NotesFAQContact Us
Collection
Advanced
Search Tips
ERIC Number: ED420447
Record Type: Non-Journal
Publication Date: 1998-Jun
Pages: 3
Abstractor: N/A
Reference Count: N/A
ISBN: N/A
ISSN: N/A
Nonresident Fathers Can Make a Difference in Children's School Performance. Issue Brief.
Nord, Christine Winquist
Using data from the 1996 National Household Education Survey (NHES:96), this issue brief looks at the involvement of nonresident fathers in terms of how such involvement affects student performance in grades K-12. In the NHES, resident parents reported on whether nonresident parents who had had contact with their children in the past year had participated in any of the following four types of school activities: general school meeting, regularly scheduled parent-teacher conferences, school or class event, and volunteer opportunities. The following findings are highlighted: (1) most nonresident fathers are not very involved in their children's schools; (2) children are less likely to have ever repeated a grade or been suspended or expelled if their nonresident fathers are involved in their schools; (3) children are more likely to get A's in school, to enjoy school, and to participate in extracurricular activities if their nonresident fathers are involved in the schools. The issue brief concludes by noting that inconsistencies about the benefits of nonresident fathers' continued involvement with their children in extant studies may be due in large part to the fact that contact is often used to measure involvement. The current findings suggest that it is not contact, per se, that is associated with improved student outcomes, but rather active participation in children's lives through involvement in the schools. (HTH)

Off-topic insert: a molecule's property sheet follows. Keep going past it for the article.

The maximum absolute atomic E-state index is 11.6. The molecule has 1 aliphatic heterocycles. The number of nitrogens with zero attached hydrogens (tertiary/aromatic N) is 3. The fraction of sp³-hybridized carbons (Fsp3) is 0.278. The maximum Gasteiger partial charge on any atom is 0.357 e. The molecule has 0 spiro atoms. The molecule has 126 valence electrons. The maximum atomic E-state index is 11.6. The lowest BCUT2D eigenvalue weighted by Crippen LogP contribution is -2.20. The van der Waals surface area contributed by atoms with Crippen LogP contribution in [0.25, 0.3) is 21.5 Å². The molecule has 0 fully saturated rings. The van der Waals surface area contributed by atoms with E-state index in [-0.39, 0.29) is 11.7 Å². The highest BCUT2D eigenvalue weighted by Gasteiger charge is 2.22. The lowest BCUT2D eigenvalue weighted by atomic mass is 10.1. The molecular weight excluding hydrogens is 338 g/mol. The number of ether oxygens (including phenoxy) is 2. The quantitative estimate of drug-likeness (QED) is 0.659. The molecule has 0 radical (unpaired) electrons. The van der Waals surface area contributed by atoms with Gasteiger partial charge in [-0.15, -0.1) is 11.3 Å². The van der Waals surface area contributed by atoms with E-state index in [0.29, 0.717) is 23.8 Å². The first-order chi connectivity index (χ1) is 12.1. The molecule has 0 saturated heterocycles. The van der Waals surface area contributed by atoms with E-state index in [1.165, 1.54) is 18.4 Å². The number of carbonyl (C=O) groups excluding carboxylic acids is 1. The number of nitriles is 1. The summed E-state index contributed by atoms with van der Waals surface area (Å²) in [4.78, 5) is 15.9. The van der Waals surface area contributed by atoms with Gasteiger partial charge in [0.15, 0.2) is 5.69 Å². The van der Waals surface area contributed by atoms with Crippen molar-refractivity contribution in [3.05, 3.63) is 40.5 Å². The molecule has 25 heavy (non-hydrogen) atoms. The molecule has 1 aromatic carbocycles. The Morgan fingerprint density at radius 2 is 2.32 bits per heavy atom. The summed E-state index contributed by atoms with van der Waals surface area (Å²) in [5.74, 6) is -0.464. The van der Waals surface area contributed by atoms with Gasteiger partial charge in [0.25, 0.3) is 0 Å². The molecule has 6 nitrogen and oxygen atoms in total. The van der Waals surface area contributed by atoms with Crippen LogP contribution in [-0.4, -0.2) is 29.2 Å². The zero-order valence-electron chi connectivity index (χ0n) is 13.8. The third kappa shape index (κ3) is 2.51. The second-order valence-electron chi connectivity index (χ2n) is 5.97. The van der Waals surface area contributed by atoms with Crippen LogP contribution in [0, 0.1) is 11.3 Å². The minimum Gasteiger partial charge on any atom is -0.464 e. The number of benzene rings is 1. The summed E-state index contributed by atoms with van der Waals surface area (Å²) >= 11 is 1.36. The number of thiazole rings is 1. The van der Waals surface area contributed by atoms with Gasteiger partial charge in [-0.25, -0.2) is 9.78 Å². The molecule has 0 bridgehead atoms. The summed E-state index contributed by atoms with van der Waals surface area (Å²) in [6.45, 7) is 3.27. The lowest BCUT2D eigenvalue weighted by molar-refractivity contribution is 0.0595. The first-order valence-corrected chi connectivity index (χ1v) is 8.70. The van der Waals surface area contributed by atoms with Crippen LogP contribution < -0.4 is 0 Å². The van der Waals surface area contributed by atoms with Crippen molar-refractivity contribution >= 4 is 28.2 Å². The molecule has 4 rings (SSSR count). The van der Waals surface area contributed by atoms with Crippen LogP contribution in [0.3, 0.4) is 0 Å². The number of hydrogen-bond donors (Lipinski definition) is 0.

Phone: 800-424-1616; World Wide Web: http://NCES.ed.gov
Publication Type: Information Analyses
Education Level: N/A
Audience: N/A
Language: English
Sponsor: N/A
Authoring Institution: National Center for Education Statistics (ED), Washington, DC.
Identifiers - Assessments and Surveys: National Household Education Survey